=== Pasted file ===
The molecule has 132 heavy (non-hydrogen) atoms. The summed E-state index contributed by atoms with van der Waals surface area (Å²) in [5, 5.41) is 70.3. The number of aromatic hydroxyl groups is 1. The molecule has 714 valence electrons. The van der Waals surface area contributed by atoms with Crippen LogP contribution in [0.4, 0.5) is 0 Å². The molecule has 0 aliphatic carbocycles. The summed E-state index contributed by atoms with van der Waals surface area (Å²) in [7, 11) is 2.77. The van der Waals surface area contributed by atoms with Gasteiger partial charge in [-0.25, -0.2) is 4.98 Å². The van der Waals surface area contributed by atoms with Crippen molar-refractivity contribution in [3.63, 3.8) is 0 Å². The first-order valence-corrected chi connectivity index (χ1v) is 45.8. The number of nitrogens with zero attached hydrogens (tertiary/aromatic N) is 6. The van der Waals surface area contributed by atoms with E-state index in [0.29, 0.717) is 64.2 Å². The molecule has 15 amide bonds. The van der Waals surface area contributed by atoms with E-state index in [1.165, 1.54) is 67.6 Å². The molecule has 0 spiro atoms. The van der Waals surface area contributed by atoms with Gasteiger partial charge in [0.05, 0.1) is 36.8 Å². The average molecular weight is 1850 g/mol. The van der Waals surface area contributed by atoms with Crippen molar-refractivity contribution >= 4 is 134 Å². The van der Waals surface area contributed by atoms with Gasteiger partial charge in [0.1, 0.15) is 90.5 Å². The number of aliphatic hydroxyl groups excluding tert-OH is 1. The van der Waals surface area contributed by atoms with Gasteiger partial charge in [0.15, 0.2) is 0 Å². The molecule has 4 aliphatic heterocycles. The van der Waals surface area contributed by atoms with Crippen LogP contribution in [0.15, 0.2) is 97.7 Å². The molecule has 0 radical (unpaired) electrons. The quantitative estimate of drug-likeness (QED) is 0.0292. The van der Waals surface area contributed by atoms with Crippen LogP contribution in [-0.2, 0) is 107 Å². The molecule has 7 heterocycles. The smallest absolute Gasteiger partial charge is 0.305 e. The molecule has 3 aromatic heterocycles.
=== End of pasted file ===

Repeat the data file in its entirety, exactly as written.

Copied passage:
The molecule has 132 heavy (non-hydrogen) atoms. The summed E-state index contributed by atoms with van der Waals surface area (Å²) in [5, 5.41) is 70.3. The number of aromatic hydroxyl groups is 1. The molecule has 714 valence electrons. The van der Waals surface area contributed by atoms with Crippen LogP contribution in [0.4, 0.5) is 0 Å². The molecule has 0 aliphatic carbocycles. The summed E-state index contributed by atoms with van der Waals surface area (Å²) in [7, 11) is 2.77. The van der Waals surface area contributed by atoms with Gasteiger partial charge in [-0.25, -0.2) is 4.98 Å². The van der Waals surface area contributed by atoms with Crippen molar-refractivity contribution in [3.63, 3.8) is 0 Å². The first-order valence-corrected chi connectivity index (χ1v) is 45.8. The number of nitrogens with zero attached hydrogens (tertiary/aromatic N) is 6. The van der Waals surface area contributed by atoms with E-state index in [0.29, 0.717) is 64.2 Å². The molecule has 15 amide bonds. The van der Waals surface area contributed by atoms with E-state index in [1.165, 1.54) is 67.6 Å². The molecule has 0 spiro atoms. The van der Waals surface area contributed by atoms with Gasteiger partial charge in [0.05, 0.1) is 36.8 Å². The average molecular weight is 1850 g/mol. The van der Waals surface area contributed by atoms with Crippen molar-refractivity contribution >= 4 is 134 Å². The van der Waals surface area contributed by atoms with Gasteiger partial charge in [0.1, 0.15) is 90.5 Å². The number of aliphatic hydroxyl groups excluding tert-OH is 1. The van der Waals surface area contributed by atoms with Gasteiger partial charge in [0.15, 0.2) is 0 Å². The molecule has 4 aliphatic heterocycles. The van der Waals surface area contributed by atoms with Crippen LogP contribution in [0.15, 0.2) is 97.7 Å². The molecule has 0 radical (unpaired) electrons. The quantitative estimate of drug-likeness (QED) is 0.0292. The van der Waals surface area contributed by atoms with Crippen LogP contribution in [-0.2, 0) is 107 Å². The molecule has 7 heterocycles. The smallest absolute Gasteiger partial charge is 0.305 e. The molecule has 3 aromatic heterocycles.